For decades, college kids have used stolen milk crates as the basic building blocks of coffee tables and dorm room shelves.
Now, a new breed of crate rustler is cashing in by swiping thousands of the containers from loading docks and selling them to shady recyclers.
The containers are chopped into bits and shipped to booming factories in China to be made into a variety of products, from pipes to flower pots.
Facing an estimated $80-million in annual losses from the thefts, dairies across the country are moving to stop the plastic pilfering. In California, companies are even hiring private detectives and staging sting operations.
"We saw them disappearing into this black hole," said Rachel Kaldor, executive director of the Dairy Institute, a trade group in Sacramento. "We just don't know who's stealing these crates off the loading docks."
In the past two years, the high-density polyethylene has joined a growing list of materials that are being stolen and sold via a thriving underground recycling network.
Among other things, thieves target copper, aluminum bleachers, beer kegs, even cemetery vases and nameplates.
It took a while for dairies to determine what was happening to their crates.
"If it were just college kids taking them, the dormitories would be overflowing with milk cases," said Stephen Schaffer, general manager of Alta Dena Dairy near Los Angeles.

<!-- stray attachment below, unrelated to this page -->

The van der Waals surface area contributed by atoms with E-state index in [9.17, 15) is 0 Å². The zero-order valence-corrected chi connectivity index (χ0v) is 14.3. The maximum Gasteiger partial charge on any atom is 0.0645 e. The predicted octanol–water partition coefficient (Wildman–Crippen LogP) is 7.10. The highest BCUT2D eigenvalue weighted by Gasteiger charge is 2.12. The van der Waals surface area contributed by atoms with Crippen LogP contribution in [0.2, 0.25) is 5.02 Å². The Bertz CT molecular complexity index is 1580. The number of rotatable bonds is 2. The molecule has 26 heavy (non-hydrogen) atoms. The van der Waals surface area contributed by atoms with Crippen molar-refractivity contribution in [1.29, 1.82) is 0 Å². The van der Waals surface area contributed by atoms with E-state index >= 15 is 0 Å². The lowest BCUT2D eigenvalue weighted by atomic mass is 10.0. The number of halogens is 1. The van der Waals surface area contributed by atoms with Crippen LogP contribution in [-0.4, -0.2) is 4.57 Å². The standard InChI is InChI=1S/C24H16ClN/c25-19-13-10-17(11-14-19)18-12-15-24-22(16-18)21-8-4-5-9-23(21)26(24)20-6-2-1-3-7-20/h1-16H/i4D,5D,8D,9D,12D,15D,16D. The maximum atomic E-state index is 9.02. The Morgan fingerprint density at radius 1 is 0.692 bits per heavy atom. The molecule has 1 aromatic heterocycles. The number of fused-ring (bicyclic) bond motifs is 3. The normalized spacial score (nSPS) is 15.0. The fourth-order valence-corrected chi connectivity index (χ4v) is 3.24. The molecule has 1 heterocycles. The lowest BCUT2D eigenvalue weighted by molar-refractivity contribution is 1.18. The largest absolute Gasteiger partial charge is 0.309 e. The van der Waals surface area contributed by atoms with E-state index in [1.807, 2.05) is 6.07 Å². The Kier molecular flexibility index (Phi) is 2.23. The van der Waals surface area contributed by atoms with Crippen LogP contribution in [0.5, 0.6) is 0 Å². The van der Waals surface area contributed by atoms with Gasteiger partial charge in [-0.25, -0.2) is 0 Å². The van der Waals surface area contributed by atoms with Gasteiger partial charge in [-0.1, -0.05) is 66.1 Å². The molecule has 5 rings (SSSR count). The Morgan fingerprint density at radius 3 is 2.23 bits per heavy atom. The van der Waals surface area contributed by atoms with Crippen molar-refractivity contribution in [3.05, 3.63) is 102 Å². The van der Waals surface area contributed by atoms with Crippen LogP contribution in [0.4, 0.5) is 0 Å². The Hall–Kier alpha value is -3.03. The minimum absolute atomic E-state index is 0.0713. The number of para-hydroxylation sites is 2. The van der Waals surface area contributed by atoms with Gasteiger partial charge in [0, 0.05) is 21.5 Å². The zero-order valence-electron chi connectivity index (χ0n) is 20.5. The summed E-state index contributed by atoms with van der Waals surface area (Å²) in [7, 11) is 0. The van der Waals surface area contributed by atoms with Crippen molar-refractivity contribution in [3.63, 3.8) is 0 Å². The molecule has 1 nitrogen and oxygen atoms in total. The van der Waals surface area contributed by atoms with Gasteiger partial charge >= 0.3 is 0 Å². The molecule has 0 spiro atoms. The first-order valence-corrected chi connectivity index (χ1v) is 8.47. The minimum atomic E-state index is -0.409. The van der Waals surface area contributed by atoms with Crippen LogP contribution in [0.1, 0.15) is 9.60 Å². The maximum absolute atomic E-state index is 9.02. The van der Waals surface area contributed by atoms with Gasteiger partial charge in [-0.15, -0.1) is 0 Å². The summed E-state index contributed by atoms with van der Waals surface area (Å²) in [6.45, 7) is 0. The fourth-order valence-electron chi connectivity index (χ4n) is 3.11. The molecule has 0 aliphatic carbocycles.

Last year, the industry lost about 20-million crates to thieves, said Clay Detlefsen, vice president and counsel of the International Dairy Foods Association.
California, the nation's largest dairy state, has taken the lead in the fight against plastic poachers.
Already hurt by the theft of milk-producing hormones and incidents of cattle rustling, the state dairy industry persuaded legislators to pass a law last year that allows dairies to sue recyclers accused of accepting stolen crates. No cases have hit court yet, Kaldor said.
After the law went into effect last January, the Dairy Institute hired private investigator Chuck Wall to educate recyclers about documenting purchases and to conduct sting operations against suspected offenders.
Wall, the CEO of Creative Security of San Jose, began his efforts close to his home in Santa Clara County, building on a previous local law enforcement crackdown on the theft of copper wire from construction sites.
He and undercover agents shopped around a truckload of milk crates. The 11 recyclers who took the bait were arrested.
In April, he said, he and his colleagues recovered 24,000 pounds of ground-up plastic from crates belonging to dairies, bakeries and beverage companies.
"It took a 50-foot trailer to haul all the stolen property out of there - at least a quarter-million dollars of plastics," Wall said.
Why the thefts?
Last year, the dairy industry lost 20-million milk crates to thieves and face $800-million in annual losses for the thefts. The high-density polyethylene the crates are made from, a petroleum-based plastic, has increaed in value along with gasoline prices. The material now sells for 22 cents a pound, compared with 7 cent a pound in 2005.